News

2010

Remote sensing has been integral to the field of archaeology for many years, but Arizona State University archaeologist Stephen H.

Arizona State University archaeologist David Abbott has been selected to receive this year’s Arizona Archaeological Council Award for Contributions to Arizona Archaeology.

Scientists and policymakers both contend that investments in nanoscale science and engineering will create revolutions in areas as diverse as materials, drug delivery, cancer treatment, and space t

Partible paternity – the belief that multiple men can be co-genitors of a single child – is the subject of a study by University of Missouri anthropologists Robert Walker and Mark Flinn and Arizona

After 15 years of wear and tear from Mother Nature and tens of thousands of curious visitors, the Deer Valley Rock Art Center is getting a much-needed facelift.

ASU’s Museum of Anthropology has a new exhibit, "Return of the Corn Mothers" that focuses on women who have earned accolades for community activism and creative endeavors.

For the last 10 years, the Arizona State University Museum of Anthropology has presented an annual Dia de los Muertos (Day of the Dead) exhibition that has broug

Arizona State University anthropology graduate student Catherine Nichols spent her summer on the hunt in the archives of the Smithsonian Institution. Her investigative work is just beginning.

This month, President Obama announced his intent to nominate mathematical epidemiologist Carlos Castillo-Chavez, an Arizona State University professor, to the President’s Committee on the Nat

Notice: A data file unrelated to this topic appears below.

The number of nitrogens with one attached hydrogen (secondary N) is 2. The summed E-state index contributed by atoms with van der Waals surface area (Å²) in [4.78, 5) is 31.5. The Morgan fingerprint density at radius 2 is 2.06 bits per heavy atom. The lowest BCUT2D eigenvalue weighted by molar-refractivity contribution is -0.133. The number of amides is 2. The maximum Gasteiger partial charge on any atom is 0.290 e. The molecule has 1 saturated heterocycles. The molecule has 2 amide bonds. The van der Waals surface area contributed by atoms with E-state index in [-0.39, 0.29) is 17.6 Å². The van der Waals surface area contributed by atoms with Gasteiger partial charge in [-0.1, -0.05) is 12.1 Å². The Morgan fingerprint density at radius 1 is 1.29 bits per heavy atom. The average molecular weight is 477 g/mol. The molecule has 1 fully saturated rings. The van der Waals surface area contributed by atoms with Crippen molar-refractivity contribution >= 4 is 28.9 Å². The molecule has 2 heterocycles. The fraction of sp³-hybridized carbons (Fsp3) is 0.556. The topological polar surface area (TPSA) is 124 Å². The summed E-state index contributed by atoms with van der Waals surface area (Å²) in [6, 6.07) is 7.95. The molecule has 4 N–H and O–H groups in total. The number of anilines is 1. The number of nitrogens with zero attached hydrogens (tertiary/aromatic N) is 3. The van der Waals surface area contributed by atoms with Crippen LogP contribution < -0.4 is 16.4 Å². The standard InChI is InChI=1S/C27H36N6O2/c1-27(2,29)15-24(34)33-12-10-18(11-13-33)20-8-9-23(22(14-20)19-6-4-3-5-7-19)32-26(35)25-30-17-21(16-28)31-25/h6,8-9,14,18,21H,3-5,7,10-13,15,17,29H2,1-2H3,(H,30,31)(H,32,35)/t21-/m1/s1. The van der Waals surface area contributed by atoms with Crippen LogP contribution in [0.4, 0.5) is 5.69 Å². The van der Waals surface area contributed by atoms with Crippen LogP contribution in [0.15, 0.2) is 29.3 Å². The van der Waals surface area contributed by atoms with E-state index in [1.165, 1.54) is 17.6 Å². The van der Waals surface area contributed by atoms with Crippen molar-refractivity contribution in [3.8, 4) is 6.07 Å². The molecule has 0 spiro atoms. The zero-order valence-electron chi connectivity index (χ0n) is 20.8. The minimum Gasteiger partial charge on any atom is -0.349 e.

Sustainability expert Johan Rockström, executive director of the Stockholm Resilience Centre, recently told a TED Talks audience that “incremental change is not an option” when it comes to protecti

Almost 20 years after his discovery, Oetzi (Ötzi) the Iceman is a step closer to making his identity known.

Interested in learning about our human past while enjoying the vibrant Downtown Phoenix area?

The urban poor – already a vulnerable population – are the most susceptible to extreme heat.

For five years, Arizona State University archaeologist Michael E.

Computer modeling is broadening the scope of archaeology by not only providing a better understanding of the past but also by predicting what might occur in the future.

Arizona State University alumna Christine Lee has been selected as one of National Geographic’s 2010 Emerging Explorers for her bioarchaeological work investigating the mysteries of ancient China’s

When Howard Carter unearthed King Tutankhamun’s tomb in 1922, the world was introduced to a fantastical cache of ancient Egyptian artifacts and the mummy of a young royal who died, mysteriously, at

A role-playing game that uses multiple colors and squares to represent different landscapes has been developed by researchers to study the forced human migration of farmers to a remote Amazon jungl

Computational modeling techniques provide new and vast opportunities to the field of archaeology.

Advances in research methods within the social sciences have led to debates over which method is best suited for particular projects, and have also caused researchers to become isolated.

When Angela Ortiz-Nieves graduates with her doctorate in Applied Mathematics in the Life and Social Sciences on May 12, she will receive a degree that takes the average student seven years to compl

In arid regions around the world water is a valuable commodity; therefore, effective water resource management is critical to the survival of farmers who harvest the land in these sometimes harsh a

Research conducted in a computerized microworld by scientists at Arizona State University and Indiana University, including Nobel laureate Elinor Ostrom, show how common-pool resources – such as fi

From finding ways to sustainably manage the Earth's resources to mitigating or even preventing pandemics, three research centers at Arizona State University have united to bring about insight into

Cars and men: it’s a powerful dynamic that has existed since the advent of the automobile.

A little over 35 years ago, Tom Hudak - now a professor of linguistics at Arizona State University - was a Fulbright scholar living in Sumatra, teaching English at Sriwijaya University in Palembang

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